Live long and prosper

Nimoy blog

Leonard Nimoy (A5 sketchbook page, pencil, 2016)

On Sunday, the Observer newspaper printed an article on Jessie Burton, the author of the bestselling historical novel, The Miniaturist. After what she described as a ‘second-class career’ in acting she returned to her first love, writing, and produced a book that was published in 34 countries, sold over a million copies and resulted in a breakdown as she tried to deal with her own success. ‘Success can be as fracturing to your sense of self as failure: it just traumatises in a less qualified way,’ she says in the article.

The idea of success as a curse is an interesting one, especially to those of us toiling in the foothills of creativity. Wouldn’t we love to see our novel rising up the New York Times bestseller list, our paintings hanging in the Gagosian Gallery? Indeed we would, but what if that success tugged us away from all that we held dear, broke up the support systems that kept us afloat during the lean years, hammered a wedge between us and other people?

Someone who found success to be a very mixed blessing was the late Leonard Nimoy. After years as a moderately successful actor in 1960s TV shows, Nimoy was handed the role of Spock in a new space drama, Star Trek. Initially not particularly successful in the US, the series gathered momentum outside of the country (it was essential viewing when I was a boy in England) and really took off when it was syndicated.

From then on Nimoy, with his striking looks and richly beautiful voice, was Spock. Foolishly, as he admitted later, he wrote an autobiography called I Am Not Spock to try and distance himself from the character that had brought him fame and fortune. The world’s Trekkies reacted badly, threatening to ‘break him’ just as they had ‘made him’. (Personally, there are two groups I’d never pick fights with: Trekkies and fans of Star Wars.)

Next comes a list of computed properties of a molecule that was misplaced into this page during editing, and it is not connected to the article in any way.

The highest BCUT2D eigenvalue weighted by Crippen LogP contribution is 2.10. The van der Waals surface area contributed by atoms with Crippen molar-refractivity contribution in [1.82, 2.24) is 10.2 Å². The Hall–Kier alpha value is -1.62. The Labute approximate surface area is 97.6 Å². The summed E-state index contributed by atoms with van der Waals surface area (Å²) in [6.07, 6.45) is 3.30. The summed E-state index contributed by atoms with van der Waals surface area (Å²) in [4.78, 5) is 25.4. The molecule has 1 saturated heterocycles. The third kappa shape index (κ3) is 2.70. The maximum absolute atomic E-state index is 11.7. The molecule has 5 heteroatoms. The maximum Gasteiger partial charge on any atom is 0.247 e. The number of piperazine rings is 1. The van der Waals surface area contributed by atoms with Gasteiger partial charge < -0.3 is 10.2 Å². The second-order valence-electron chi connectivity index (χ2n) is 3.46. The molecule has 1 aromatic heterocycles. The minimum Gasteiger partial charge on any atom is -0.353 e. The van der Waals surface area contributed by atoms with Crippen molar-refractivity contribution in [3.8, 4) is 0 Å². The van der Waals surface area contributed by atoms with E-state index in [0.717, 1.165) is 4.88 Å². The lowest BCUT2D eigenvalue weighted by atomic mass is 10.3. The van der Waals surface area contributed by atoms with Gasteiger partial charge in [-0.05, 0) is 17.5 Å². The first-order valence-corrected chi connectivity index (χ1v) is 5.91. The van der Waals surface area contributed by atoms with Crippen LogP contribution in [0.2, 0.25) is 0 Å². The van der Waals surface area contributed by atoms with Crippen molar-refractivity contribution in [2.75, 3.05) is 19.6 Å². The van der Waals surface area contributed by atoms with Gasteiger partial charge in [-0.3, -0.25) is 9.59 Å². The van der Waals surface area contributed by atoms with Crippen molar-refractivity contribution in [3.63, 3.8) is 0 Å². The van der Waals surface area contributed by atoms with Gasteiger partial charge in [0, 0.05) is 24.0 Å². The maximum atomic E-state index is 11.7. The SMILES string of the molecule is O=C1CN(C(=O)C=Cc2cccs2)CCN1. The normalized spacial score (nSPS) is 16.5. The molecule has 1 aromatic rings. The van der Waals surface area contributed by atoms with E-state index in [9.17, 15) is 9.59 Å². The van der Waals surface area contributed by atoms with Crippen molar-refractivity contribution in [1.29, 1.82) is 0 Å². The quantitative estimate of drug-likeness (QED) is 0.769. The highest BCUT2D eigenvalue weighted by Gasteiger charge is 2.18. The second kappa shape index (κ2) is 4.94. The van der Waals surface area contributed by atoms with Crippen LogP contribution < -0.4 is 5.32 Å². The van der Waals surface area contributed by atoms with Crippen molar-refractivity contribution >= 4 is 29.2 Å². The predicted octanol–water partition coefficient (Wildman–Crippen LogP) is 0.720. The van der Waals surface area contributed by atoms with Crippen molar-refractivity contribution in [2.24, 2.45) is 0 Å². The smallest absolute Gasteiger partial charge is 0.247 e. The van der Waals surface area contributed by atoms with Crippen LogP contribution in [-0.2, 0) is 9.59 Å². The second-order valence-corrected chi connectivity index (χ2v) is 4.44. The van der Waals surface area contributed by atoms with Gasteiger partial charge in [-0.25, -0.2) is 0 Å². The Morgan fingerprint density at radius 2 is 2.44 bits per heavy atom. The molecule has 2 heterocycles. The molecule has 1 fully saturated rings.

Some years later, Nimoy made his peace with the character and published a second autobiography, I Am Spock. By then, of course, Nimoy had also become a respected director, a photographer and a published poet, perhaps thereby loosening Spock’s grip on him somewhat.

I’ve drawn cartoon Spocks several times, mainly for my daughter’s birthday cards, but hadn’t really tried Nimoy in mufti until a few weeks ago, when I attempted the above portrait of the actor in his later years based on a photograph in William Shatner’s lacklustre memoir, Leonard.

I also met him once, very briefly. I was walking briskly through BookExpo – the publishing industry’s annual exhibition in the US – when I turned a corner and found myself standing in front of him as he waited for a publicist to take him off to sign copies of his latest book of poetry.  He seemed about nine feet tall and craggier than ever and I could think of nothing to say. I think I managed, “Good afternoon!”, received a gracious response, and then scurried off to my meeting.



Black Friday

Darkness Darkness

Darkness, Darkness (A6, successive layers of watercolour on handmade paper, 2012)

Britain says farewell to Europe. A dark, dark day.

Listening to Felix Scheinberger


Cherries I (Grazalema) (A5 sketchbook page, ink and watercolour, 2016)

In painting terms, it didn’t go as smoothly as planned on our Andalusian holiday. Although I have Felix Scheinberger’s book on watercolour to hand where he warns specifically against it, I was too focussed on the ‘finished’ picture instead of what he eloquently calls enjoying the 100 small steps on the way.

Then one day the owner of the cottage where we were staying (near Grazalema) left us a plate of fresh cherries. Their various shades of red – from deepest blood to an almost yellowy orange – begged to be painted, not in any mimsy, nineteenth century Sunday afternoon sort of way, but boldly and loosely, enjoying some of the 100 small steps.

So here are two, painted in the shade of an Andalusian summer’s day, noting once again that it just needs some small inspiration – a gift of cherries – and hearing what the masters have to say.


Cherries II (Grazalema) (A5 sketchbook page, ink and watercolour, 2016)


An Island Again?

Brexit blog

Towards Brexit (20.2 cms x 14.4 cms, ink and coloured pencil, 2016)

This is not a political blog but the way this country is stumbling towards leaving the European Union and, at the same time, showing its ugliest face to the world, is disturbing.